Just sitting idle and creating sketches on notepad, books or creating digital arts or illustrations, can make you leanly. And without getting any external output, you won't even get to know if you're improving or creating something that will be liked by the mass audience. It's very easy to become a critic of your own work. Now being in this generation super fast Internet you get to join the different communities, share your work there ands get honest feedback from people around the globe. Join a community where you get a bunch of other illustrators to chat to and share resources, get critiques, bounce ideas back and forth and just share daily stuff of your improvement levels.
5. Create a working space
Recently due to the pandemic we all got used to working from home to some extent over the few years, and then what we see is that this setup has its own benefits. Not everyone will be able to afford a studio space but even just clearing your work space at home and building a station to work will help you to do so and will save your valuable time.
6. Use the internet productively
Sure, the internet can be very distracting. It's all too easy to lose track of time when you take a quick break to scroll social media, and before you know it, an hour (or more) has passed. But when used productively, the internet is a valuable way to hone your skills, find inspiration and spread the word about your work. Just keep the time allotted to browsing memes to a minimum.
7. Create project timelines
Structure can sometimes feel at odds with the creative process, but if you've got various projects in the pipeline, then "structure" is exactly what you need. Enter project timelines. By breaking down a commission into achievable parts and setting aside a certain amount of time to complete each step, even the biggest projects can be made easier to fulfil.
8. Learn to adapt and compromise
Compromising isn't a bad thing. If you're working as a commercial illustrator, you will inevitably have to adapt to a client's brief. "Some illustrators have an Artistic approach with a capital 'A', which works perfectly fine in a lot of cases, but seeing your career through a commercial perspective doesn't hurt either. There is satisfaction in creating a piece that truly meets your clients' needs instead of mostly trying to add another pretty piece to your portfolio."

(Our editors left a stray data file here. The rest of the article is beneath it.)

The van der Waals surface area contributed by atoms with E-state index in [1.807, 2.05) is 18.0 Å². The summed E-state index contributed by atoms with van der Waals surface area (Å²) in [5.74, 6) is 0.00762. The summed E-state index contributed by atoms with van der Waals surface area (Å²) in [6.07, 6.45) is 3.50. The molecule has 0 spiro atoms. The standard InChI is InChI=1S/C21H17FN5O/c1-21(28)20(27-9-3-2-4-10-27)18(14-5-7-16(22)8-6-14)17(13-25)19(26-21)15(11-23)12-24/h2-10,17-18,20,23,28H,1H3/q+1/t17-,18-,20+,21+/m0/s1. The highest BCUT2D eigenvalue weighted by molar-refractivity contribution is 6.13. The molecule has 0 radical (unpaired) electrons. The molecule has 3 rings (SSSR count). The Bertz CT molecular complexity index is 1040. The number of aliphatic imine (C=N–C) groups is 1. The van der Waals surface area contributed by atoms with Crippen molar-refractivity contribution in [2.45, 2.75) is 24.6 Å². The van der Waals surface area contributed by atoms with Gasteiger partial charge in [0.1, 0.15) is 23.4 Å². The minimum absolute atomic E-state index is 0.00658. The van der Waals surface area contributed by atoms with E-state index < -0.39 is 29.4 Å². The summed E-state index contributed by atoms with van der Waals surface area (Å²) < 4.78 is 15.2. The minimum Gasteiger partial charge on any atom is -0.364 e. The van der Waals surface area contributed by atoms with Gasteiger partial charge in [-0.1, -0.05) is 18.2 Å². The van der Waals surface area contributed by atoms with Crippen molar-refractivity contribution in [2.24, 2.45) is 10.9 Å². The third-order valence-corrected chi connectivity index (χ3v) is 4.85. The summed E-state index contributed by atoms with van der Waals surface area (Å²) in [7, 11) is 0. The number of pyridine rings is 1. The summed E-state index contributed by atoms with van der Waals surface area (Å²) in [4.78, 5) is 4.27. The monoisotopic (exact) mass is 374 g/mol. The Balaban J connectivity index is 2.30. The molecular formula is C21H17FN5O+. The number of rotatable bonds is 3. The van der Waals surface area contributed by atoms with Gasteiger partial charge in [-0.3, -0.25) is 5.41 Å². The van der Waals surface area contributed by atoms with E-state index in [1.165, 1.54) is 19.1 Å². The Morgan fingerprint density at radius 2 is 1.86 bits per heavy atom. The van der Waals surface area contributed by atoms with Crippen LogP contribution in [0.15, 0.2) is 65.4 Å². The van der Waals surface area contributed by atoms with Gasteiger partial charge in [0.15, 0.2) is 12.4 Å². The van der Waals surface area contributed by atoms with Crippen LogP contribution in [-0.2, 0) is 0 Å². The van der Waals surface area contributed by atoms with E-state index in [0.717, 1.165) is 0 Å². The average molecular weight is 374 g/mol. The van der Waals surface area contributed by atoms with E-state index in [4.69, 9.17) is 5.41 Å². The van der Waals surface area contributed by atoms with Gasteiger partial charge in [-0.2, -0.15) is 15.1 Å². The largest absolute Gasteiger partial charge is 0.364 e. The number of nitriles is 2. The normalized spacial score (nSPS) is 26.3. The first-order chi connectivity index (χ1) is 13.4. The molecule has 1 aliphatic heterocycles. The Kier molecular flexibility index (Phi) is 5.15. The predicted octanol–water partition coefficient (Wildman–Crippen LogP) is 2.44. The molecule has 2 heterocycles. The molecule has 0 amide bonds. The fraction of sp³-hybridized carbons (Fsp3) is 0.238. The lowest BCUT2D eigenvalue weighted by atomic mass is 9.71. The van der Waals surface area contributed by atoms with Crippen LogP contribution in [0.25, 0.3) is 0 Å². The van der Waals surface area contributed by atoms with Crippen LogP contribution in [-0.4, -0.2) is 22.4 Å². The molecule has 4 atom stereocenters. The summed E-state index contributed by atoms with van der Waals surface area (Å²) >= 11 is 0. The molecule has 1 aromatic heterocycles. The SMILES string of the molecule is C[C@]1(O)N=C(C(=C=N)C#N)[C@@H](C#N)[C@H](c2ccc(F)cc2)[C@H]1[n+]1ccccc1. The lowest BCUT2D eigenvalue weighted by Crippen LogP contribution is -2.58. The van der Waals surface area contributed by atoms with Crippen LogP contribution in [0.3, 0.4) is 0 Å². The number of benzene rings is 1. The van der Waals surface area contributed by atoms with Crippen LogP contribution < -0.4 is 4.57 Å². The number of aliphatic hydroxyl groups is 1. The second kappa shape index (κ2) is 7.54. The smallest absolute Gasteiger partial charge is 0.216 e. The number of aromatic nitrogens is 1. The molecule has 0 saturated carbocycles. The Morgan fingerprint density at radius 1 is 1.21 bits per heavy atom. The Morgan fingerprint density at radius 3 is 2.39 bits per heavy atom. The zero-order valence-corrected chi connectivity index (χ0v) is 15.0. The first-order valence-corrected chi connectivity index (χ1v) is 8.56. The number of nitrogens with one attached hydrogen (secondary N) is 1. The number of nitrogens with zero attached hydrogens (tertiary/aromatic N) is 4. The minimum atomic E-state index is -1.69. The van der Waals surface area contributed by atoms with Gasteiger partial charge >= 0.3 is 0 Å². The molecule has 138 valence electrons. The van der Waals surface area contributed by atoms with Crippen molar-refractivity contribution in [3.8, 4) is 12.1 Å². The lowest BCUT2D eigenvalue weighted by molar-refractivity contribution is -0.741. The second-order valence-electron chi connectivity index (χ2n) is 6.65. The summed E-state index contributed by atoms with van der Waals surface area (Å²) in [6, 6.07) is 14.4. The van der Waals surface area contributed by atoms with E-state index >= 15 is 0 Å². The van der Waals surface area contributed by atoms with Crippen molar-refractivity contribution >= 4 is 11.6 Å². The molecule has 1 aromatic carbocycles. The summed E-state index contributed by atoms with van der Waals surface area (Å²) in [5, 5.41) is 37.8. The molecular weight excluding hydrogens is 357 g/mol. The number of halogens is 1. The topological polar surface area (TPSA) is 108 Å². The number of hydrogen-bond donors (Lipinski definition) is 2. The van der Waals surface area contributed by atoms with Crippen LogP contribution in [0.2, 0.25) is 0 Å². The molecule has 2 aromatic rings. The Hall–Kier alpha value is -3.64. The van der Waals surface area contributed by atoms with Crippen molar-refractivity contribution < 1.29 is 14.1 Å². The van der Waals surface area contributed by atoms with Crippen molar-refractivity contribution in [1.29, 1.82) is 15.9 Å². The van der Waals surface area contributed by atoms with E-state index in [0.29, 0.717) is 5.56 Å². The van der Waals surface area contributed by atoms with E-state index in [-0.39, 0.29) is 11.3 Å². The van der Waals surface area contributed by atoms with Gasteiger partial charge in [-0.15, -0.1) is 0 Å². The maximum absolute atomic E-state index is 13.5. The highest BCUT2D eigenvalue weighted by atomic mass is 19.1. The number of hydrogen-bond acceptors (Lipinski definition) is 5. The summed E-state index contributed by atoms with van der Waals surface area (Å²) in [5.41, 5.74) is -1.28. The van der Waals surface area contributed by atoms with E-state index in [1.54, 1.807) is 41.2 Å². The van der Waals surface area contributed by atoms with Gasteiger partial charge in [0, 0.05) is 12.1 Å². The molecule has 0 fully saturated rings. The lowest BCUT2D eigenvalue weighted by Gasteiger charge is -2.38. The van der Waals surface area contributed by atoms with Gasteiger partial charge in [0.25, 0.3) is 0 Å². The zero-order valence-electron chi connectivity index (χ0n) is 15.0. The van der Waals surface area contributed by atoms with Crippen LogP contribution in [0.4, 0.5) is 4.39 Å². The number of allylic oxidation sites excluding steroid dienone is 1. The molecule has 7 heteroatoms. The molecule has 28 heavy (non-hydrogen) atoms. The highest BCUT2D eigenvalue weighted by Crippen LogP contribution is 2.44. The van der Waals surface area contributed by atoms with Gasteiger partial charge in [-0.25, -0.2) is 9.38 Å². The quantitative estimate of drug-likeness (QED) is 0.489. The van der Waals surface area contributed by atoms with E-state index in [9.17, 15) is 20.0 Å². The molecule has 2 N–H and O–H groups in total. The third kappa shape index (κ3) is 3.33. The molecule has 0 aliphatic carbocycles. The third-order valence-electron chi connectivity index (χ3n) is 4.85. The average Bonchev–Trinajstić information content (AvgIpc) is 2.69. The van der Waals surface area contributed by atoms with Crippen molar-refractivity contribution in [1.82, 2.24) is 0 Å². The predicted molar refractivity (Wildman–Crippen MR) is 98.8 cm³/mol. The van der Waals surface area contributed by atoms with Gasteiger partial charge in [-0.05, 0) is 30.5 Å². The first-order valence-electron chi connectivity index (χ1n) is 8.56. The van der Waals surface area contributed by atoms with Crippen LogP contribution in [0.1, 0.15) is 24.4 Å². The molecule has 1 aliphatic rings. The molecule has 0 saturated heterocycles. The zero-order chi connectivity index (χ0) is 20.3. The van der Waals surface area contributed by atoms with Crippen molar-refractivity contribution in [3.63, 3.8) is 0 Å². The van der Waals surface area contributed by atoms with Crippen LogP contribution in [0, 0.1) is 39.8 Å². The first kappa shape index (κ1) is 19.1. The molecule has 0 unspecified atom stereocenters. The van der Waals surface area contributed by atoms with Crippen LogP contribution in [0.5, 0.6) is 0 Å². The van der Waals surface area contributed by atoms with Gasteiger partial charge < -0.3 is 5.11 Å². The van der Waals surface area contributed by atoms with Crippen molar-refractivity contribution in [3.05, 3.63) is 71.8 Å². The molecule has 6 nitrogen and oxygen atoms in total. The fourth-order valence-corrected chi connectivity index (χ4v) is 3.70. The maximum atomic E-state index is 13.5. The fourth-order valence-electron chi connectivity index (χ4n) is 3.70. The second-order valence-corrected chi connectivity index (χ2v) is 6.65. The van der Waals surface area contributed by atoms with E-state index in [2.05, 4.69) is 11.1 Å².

9. Manage client expectations
Relationships between clients are crucial for jobbing illustrators. They form the foundation of your income, so everyone must know where they stand and what's expected of each other.
"Know your project goal and treat illustration like design. It has an intended purpose, and everything needs to be objective at all times," says illustrator and designer Tatiana Bischak. "Make sure your client fully understands this objectivity concept along with the goal, or you're going to have a very bad time wrangling them."
10. Take burnout seriously
Sadly, burnout tends to strike down people in creative industries, and illustration is no exception. Exhaustion through overwork can have debilitating physical and mental consequences, so take it seriously and don't ignore the warning signs of fatigue."Burnout can last months to years, and this society does not facilitate waiting around for you to be creative again. Rest well and often, and set solid boundaries. Understand that irritability is a natural sign you need to rest." "If you find yourself in a toxic work environment, tell people around you and do what you need to leave. Nearly every creative has been in a terrible job, and they will help you by asking around for open positions, reviewing your portfolio, or even just being someone to vent to."